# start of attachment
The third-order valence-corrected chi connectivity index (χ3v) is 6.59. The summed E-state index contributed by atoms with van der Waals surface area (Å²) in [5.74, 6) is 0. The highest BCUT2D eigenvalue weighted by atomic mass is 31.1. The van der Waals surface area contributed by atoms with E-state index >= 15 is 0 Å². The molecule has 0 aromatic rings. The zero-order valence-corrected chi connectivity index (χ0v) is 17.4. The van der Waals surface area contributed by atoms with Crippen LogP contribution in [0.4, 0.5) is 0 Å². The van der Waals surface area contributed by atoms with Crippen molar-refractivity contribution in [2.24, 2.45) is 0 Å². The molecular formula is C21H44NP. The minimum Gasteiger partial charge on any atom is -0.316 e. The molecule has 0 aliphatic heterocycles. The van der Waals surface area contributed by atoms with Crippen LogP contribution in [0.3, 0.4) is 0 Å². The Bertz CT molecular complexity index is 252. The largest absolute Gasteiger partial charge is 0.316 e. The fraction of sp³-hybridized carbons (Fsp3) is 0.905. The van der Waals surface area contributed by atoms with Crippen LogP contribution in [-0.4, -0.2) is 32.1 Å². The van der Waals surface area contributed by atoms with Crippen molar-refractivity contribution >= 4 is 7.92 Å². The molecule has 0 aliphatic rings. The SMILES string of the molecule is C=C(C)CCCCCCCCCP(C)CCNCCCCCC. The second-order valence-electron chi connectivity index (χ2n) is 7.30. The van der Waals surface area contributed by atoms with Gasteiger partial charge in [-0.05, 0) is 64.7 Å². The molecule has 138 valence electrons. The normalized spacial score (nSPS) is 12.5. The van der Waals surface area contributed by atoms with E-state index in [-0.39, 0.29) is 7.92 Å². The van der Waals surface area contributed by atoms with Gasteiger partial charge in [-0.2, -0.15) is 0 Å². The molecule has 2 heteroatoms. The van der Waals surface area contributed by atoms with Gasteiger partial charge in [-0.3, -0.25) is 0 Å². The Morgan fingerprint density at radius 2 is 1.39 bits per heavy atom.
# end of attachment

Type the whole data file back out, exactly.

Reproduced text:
The third-order valence-corrected chi connectivity index (χ3v) is 6.59. The summed E-state index contributed by atoms with van der Waals surface area (Å²) in [5.74, 6) is 0. The highest BCUT2D eigenvalue weighted by atomic mass is 31.1. The van der Waals surface area contributed by atoms with E-state index >= 15 is 0 Å². The molecule has 0 aromatic rings. The zero-order valence-corrected chi connectivity index (χ0v) is 17.4. The van der Waals surface area contributed by atoms with Crippen LogP contribution in [0.4, 0.5) is 0 Å². The van der Waals surface area contributed by atoms with Crippen molar-refractivity contribution in [2.24, 2.45) is 0 Å². The molecular formula is C21H44NP. The minimum Gasteiger partial charge on any atom is -0.316 e. The molecule has 0 aliphatic heterocycles. The van der Waals surface area contributed by atoms with Crippen LogP contribution in [0.3, 0.4) is 0 Å². The Bertz CT molecular complexity index is 252. The largest absolute Gasteiger partial charge is 0.316 e. The fraction of sp³-hybridized carbons (Fsp3) is 0.905. The van der Waals surface area contributed by atoms with Crippen LogP contribution in [-0.4, -0.2) is 32.1 Å². The van der Waals surface area contributed by atoms with Crippen molar-refractivity contribution >= 4 is 7.92 Å². The molecule has 0 aliphatic rings. The SMILES string of the molecule is C=C(C)CCCCCCCCCP(C)CCNCCCCCC. The second-order valence-electron chi connectivity index (χ2n) is 7.30. The van der Waals surface area contributed by atoms with Gasteiger partial charge in [-0.05, 0) is 64.7 Å². The molecule has 138 valence electrons. The normalized spacial score (nSPS) is 12.5. The van der Waals surface area contributed by atoms with E-state index in [-0.39, 0.29) is 7.92 Å². The van der Waals surface area contributed by atoms with Gasteiger partial charge in [-0.2, -0.15) is 0 Å². The molecule has 2 heteroatoms. The van der Waals surface area contributed by atoms with Gasteiger partial charge in [-0.3, -0.25) is 0 Å². The Morgan fingerprint density at radius 2 is 1.39 bits per heavy atom.